Purchase order request processing system 314 is a system configured to receive purchase order information from a user through user interface 312 or another source, generate an electronic purchase order, apply at least one rule to the electronic purchase order, and provide an acceptance or rejection of the electronic purchase order to the user through user interface 312 based on the application of the rule. Accordingly, purchase order request processing system 314 may include one or more of purchase order creator 132, purchase order control system 134, and/or OTB control system 130, as discussed above with reference to
Goods receipt processing system 316 is a system for processing information related to the receipt of goods for an existing electronic purchase order. According to an exemplary embodiment, goods receipt processing system 316 is configured to receive goods receipt information from a user through user interface 312 and provide the information to data processing system 320.
Budget rules verification system 318 is a system configured to receive at least one budget rule from data processing system 320 and perform a verification check on the at least one budget rules.
Data processing system 320 may be any type of system configured to generate and maintain budget rules and associated data. Data processing system 320 includes a planning system 322 and a budget rules generation system 326.
Planning system 322 is a system configured to generate and provide planning data to the budget rules verification system 318 of the user computing system 310. The planning data may be data that is generated by planning system 322 or data that is received as an input to planning system 322. For example, planning system 322 is configured to receive at least order forecast information and actual inventory information as inputs. The order forecast information is a projection predicting information related to orders to be placed in the future. The actual inventory information contains the actual inventory for the user for which the budget rules are being generated. The input information may be received in real time, periodically, based on events, and/or manually entered as needed. The planning data may be relevant to the generation of a planning budget, including buckets associated with each delivery period and order period. The planning budget and the buckets can be generated by the budget rules generating logic 326 using the planning data, as described below.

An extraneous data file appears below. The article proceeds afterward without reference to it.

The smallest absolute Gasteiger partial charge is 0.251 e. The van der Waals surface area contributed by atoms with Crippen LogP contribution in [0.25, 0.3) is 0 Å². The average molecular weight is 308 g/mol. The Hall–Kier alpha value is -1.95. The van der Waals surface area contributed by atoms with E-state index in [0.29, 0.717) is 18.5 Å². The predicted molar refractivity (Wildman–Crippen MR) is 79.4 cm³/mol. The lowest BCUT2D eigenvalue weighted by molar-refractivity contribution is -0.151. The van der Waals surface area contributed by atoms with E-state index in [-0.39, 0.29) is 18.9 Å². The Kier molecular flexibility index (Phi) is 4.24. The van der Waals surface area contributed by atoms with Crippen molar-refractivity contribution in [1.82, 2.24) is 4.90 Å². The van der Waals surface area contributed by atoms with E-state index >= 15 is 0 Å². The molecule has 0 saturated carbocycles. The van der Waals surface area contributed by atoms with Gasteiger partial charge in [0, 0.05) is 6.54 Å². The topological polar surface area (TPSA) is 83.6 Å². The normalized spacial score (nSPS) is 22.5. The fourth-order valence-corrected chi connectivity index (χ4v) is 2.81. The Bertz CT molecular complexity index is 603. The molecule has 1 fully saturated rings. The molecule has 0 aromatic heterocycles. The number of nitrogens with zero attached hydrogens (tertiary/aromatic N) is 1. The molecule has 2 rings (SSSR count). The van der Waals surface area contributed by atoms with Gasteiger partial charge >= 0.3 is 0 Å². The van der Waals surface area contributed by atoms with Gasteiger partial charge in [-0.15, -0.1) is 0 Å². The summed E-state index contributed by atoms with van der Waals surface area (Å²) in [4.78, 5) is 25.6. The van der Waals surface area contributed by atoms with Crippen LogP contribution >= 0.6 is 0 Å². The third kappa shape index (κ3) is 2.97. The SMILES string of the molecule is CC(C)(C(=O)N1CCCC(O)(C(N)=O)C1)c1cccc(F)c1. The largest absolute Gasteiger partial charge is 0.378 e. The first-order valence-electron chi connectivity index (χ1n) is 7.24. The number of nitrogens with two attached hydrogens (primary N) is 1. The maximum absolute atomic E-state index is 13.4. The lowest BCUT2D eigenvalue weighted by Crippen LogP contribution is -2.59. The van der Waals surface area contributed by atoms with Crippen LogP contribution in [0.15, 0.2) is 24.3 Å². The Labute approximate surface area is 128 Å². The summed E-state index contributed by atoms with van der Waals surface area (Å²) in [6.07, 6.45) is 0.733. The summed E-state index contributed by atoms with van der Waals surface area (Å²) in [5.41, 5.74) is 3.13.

Planning system 322 may be further configured to generate budget rules reports. Budget rules reports contain a variety of information related to the creation and maintenance of the budget rules. Reports may be generated and customized for a variety of uses including strategic financial planning, store planning, merchandise planning, roll-out planning, etc. The planning system 322 may be adapted to re-calculate a planned budget either manually or automatically. The recalculation may be based on actual data received, for example, from previous planning cycles.
The planning system 322 may be configured to receive and store all of the information from various sources needed to generate the budget rules. The planning system 322 may further store additional information such as information used in generating budget rules reports.
Exemplary information stored in the planning system 322 may include planned receipts, pending purchase orders, open purchase orders, order forecast, receipts, and the difference between the planned inventory at the end of the planning period and the forecast inventory at the end of the planning period. The data may be stored and searchable according to a variety of key fields such as client name, week, month, delivery period, purchasing period, season type, season year, merchandise category, rollout date, season level, assortment level, organizational level, etc. Key fields may include any data category and can be used as a filtering criteria for the data. Thus, a customer or user may filter, sort, organize or retrieve the data based on any such key fields.